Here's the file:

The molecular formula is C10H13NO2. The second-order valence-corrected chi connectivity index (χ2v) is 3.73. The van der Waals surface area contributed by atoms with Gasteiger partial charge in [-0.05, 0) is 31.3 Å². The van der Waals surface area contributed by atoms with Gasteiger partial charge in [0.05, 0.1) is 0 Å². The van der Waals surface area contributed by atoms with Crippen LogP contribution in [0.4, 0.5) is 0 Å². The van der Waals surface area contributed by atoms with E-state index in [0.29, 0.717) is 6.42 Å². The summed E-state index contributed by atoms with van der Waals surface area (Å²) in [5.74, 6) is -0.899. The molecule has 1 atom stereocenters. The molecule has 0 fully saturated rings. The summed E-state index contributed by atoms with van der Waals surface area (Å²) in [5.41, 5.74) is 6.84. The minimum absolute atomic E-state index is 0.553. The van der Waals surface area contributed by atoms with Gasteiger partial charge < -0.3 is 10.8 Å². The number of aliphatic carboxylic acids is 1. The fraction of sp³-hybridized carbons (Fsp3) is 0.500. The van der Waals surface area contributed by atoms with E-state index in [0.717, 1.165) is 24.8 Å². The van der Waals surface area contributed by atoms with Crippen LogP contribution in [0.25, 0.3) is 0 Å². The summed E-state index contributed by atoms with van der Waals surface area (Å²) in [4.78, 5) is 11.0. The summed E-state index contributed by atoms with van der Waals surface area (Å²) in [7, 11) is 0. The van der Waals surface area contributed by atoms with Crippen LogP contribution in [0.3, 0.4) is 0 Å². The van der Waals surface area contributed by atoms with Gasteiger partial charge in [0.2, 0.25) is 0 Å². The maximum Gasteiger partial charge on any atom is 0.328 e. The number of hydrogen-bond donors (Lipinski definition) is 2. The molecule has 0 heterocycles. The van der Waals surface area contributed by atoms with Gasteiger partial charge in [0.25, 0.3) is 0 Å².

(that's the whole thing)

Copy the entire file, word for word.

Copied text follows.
The molecular formula is C10H13NO2. The second-order valence-corrected chi connectivity index (χ2v) is 3.73. The van der Waals surface area contributed by atoms with Gasteiger partial charge in [-0.05, 0) is 31.3 Å². The van der Waals surface area contributed by atoms with Gasteiger partial charge in [0.05, 0.1) is 0 Å². The van der Waals surface area contributed by atoms with Crippen LogP contribution in [0.4, 0.5) is 0 Å². The van der Waals surface area contributed by atoms with E-state index in [0.29, 0.717) is 6.42 Å². The summed E-state index contributed by atoms with van der Waals surface area (Å²) in [5.74, 6) is -0.899. The molecule has 1 atom stereocenters. The molecule has 0 fully saturated rings. The summed E-state index contributed by atoms with van der Waals surface area (Å²) in [5.41, 5.74) is 6.84. The minimum absolute atomic E-state index is 0.553. The van der Waals surface area contributed by atoms with Gasteiger partial charge < -0.3 is 10.8 Å². The number of aliphatic carboxylic acids is 1. The fraction of sp³-hybridized carbons (Fsp3) is 0.500. The van der Waals surface area contributed by atoms with E-state index in [0.717, 1.165) is 24.8 Å². The van der Waals surface area contributed by atoms with Crippen LogP contribution in [0.25, 0.3) is 0 Å². The summed E-state index contributed by atoms with van der Waals surface area (Å²) in [4.78, 5) is 11.0. The summed E-state index contributed by atoms with van der Waals surface area (Å²) in [7, 11) is 0. The van der Waals surface area contributed by atoms with Crippen LogP contribution in [0.3, 0.4) is 0 Å². The van der Waals surface area contributed by atoms with Gasteiger partial charge in [0.2, 0.25) is 0 Å². The maximum Gasteiger partial charge on any atom is 0.328 e. The number of hydrogen-bond donors (Lipinski definition) is 2. The molecule has 0 heterocycles. The van der Waals surface area contributed by atoms with Gasteiger partial charge in [0.25, 0.3) is 0 Å².